Poetic portraits of migration: Karen McCarthy Woolf and Sophie Herxheimer
28 July 2016
In her latest collection, Voyage, poet Karen McCarthy Woolf takes a wryly humorous look at migration, a topic that continues to dominate the political and cultural landscape. Giving voice to stories and experiences that are rarely heard in the mainstream media, she offers a witty and nuanced take on a complex subject. Her poems are interleaved with illustrations by Sophie Herxheimer, who has collected 'migration stories' from visitors to the National Maritime Museum in Greenwich. BIDISHA meets both to learn more about their work.
It takes a provocative soul to cast hipsters as economic migrants desperately roaming the urban landscape indulging in strange practices like drinking “boutique coffee out of jam jars” and setting up posh food delis just to survive.
But this is just what Forward Prize-nominated poet Karen McCarthy Woolf has done in her latest project, a pamphlet called Voyage, which is the result of a recent residency at the National Maritime Museum in Greenwich.
With a remit to explore migration in all its forms, at a time when issues of emigration, multiculturalism, refuge and asylum are at the forefront of current debate, McCarthy Woolf has produced a clutch of new work which overturns traditional rhetoric and uses both humour and poignancy to present a more nuanced take on origins, identity and movement.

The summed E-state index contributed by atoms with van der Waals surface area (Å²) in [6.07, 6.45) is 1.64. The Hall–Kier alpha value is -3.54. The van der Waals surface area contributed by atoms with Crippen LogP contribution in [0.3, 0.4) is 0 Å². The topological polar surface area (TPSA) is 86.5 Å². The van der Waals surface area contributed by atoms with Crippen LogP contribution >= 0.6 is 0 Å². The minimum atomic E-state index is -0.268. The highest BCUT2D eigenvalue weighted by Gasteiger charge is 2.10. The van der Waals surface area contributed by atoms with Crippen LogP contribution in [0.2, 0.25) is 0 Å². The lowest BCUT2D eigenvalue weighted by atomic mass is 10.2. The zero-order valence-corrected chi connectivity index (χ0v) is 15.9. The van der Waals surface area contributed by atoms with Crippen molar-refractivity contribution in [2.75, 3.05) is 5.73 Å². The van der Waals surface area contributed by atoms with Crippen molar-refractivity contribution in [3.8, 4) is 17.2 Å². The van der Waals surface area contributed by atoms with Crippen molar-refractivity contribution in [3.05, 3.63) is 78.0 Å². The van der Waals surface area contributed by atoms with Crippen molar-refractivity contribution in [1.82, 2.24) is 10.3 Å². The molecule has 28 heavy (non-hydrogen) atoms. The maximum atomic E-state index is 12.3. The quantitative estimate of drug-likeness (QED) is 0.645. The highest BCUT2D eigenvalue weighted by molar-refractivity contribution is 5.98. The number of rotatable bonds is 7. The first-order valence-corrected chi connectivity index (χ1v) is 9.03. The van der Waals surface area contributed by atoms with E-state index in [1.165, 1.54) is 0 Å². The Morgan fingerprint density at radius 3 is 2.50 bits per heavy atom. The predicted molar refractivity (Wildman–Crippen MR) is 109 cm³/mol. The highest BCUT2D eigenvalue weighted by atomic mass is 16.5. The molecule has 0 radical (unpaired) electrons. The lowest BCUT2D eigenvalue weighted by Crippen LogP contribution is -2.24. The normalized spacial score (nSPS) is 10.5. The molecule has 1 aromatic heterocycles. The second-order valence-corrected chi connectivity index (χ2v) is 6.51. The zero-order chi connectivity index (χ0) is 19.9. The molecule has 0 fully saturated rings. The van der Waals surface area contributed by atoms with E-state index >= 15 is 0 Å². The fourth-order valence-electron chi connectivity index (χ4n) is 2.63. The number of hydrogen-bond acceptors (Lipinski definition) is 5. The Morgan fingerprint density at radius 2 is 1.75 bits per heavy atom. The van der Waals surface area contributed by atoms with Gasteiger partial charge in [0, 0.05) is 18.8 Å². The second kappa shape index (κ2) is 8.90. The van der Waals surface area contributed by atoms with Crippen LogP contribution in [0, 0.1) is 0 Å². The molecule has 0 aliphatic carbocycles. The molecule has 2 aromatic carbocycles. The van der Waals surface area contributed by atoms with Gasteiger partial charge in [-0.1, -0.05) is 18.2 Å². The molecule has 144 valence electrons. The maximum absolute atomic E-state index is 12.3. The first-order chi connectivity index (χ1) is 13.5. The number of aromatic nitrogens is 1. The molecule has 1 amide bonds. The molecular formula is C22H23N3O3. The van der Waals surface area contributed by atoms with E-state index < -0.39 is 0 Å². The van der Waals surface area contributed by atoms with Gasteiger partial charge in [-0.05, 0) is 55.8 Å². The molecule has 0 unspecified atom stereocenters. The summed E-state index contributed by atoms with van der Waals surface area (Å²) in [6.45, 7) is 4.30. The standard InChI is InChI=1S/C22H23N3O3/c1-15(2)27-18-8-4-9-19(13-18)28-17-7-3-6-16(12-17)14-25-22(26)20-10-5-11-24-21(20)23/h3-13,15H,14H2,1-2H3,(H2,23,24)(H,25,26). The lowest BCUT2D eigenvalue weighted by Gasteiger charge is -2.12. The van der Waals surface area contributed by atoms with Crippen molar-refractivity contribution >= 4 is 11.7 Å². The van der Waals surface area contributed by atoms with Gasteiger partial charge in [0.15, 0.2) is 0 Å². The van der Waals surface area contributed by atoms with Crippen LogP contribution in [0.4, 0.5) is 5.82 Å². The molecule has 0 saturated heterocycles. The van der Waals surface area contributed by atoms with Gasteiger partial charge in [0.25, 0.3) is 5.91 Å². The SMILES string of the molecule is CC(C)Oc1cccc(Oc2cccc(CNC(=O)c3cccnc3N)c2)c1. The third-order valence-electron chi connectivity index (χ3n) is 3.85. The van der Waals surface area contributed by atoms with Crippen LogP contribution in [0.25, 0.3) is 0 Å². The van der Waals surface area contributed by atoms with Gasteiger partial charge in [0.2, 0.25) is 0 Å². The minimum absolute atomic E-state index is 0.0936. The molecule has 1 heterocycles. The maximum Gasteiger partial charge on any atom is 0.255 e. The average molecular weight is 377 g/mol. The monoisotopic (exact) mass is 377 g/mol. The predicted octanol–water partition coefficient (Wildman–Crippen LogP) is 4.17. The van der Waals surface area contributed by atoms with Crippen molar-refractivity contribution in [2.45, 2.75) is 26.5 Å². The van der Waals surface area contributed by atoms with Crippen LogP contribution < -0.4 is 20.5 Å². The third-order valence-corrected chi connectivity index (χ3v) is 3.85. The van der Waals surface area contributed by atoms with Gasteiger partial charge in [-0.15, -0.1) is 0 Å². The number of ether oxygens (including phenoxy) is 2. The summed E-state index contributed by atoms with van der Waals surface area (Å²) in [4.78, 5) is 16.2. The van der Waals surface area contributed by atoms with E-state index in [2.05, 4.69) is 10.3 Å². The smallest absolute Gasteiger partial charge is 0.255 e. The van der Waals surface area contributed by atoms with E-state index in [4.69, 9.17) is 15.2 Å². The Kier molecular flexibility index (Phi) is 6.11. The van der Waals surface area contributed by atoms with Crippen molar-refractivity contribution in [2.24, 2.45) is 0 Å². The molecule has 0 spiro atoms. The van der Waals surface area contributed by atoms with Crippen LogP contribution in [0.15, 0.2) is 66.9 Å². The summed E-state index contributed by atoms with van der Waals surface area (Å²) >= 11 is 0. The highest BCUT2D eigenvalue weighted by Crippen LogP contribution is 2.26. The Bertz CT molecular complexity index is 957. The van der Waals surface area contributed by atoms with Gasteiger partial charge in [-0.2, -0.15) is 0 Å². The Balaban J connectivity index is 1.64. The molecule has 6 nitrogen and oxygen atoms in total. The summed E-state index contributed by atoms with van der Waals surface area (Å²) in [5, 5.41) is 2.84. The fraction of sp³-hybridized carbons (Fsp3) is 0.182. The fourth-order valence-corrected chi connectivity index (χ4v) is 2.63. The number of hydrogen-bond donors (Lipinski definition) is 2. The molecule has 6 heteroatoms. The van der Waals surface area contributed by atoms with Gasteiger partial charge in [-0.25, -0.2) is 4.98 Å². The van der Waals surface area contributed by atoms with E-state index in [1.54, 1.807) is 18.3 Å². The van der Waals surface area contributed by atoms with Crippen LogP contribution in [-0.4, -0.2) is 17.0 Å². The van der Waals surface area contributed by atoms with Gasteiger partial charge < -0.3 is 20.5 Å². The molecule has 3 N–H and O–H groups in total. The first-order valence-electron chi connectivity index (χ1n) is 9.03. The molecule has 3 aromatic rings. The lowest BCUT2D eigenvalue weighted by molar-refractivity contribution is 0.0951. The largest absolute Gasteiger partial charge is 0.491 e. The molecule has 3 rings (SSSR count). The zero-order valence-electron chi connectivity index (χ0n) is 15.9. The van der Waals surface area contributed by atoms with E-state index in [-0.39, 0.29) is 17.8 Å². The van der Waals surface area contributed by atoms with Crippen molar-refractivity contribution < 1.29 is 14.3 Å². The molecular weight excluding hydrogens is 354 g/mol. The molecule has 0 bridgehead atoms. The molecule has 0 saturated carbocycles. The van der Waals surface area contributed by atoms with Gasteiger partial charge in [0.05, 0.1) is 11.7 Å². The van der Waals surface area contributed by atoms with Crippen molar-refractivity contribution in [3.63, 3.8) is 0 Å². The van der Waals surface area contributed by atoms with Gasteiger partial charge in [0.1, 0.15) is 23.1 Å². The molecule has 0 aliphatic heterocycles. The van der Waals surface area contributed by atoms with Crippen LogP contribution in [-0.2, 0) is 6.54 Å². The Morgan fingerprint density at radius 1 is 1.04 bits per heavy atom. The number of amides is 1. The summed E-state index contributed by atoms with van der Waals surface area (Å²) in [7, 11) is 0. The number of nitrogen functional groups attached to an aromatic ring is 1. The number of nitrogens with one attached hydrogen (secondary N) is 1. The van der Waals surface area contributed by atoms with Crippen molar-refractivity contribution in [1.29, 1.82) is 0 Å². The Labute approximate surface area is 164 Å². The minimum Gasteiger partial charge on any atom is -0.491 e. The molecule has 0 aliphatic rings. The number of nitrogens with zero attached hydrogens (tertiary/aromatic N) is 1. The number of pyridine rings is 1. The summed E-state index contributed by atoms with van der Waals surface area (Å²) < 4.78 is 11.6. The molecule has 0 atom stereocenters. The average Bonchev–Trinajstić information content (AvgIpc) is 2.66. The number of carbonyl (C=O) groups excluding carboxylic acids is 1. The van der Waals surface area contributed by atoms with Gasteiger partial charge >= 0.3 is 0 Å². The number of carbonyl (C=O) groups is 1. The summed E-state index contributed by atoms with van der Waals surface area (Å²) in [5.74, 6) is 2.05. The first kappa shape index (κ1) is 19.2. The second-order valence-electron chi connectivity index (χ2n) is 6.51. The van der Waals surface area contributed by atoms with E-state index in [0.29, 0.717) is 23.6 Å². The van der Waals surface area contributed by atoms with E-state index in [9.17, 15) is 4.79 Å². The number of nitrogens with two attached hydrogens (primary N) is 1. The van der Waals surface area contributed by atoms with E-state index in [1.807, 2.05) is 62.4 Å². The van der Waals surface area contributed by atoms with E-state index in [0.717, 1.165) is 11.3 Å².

As Woolf writes in an essay in the pamphlet, London boasts “delegates from every nation under the sun” and is a place where “multi-heritage backgrounds are the norm”.
A winner of the Glenna Luschei Prize and the Kate Betts Memorial Prize, McCarthy Woolf came to prominence with her debut collection An Aviary of Small Birds, which charted the aftermath of the stillbirth of her son, Otto, with a striking combination of delicacy and directness.
She brings the same skills to Voyage, along with a journalist’s clear eye for detail and a new wit and lightness. There are crisply literal poems like To Dover From Calais, where “sniffer dogs inhale the articulated lorry” and neo-classical “ferrymen” sneer at the risks refugees take, while The Neighbourhood is a lament for the city’s residents who are priced out of their streets and told by rich architects that “not everyone gets to have a view”.
McCarthy Woolf has collaborated on the pamphlet with poet and artist Sophie Herxheimer, who was also in residence at the museum and whose fluid black ink “story drawings” illustrate the migratory testimonies of visitors to the museum, as well as those of refugees she met through the South London Refugee Association.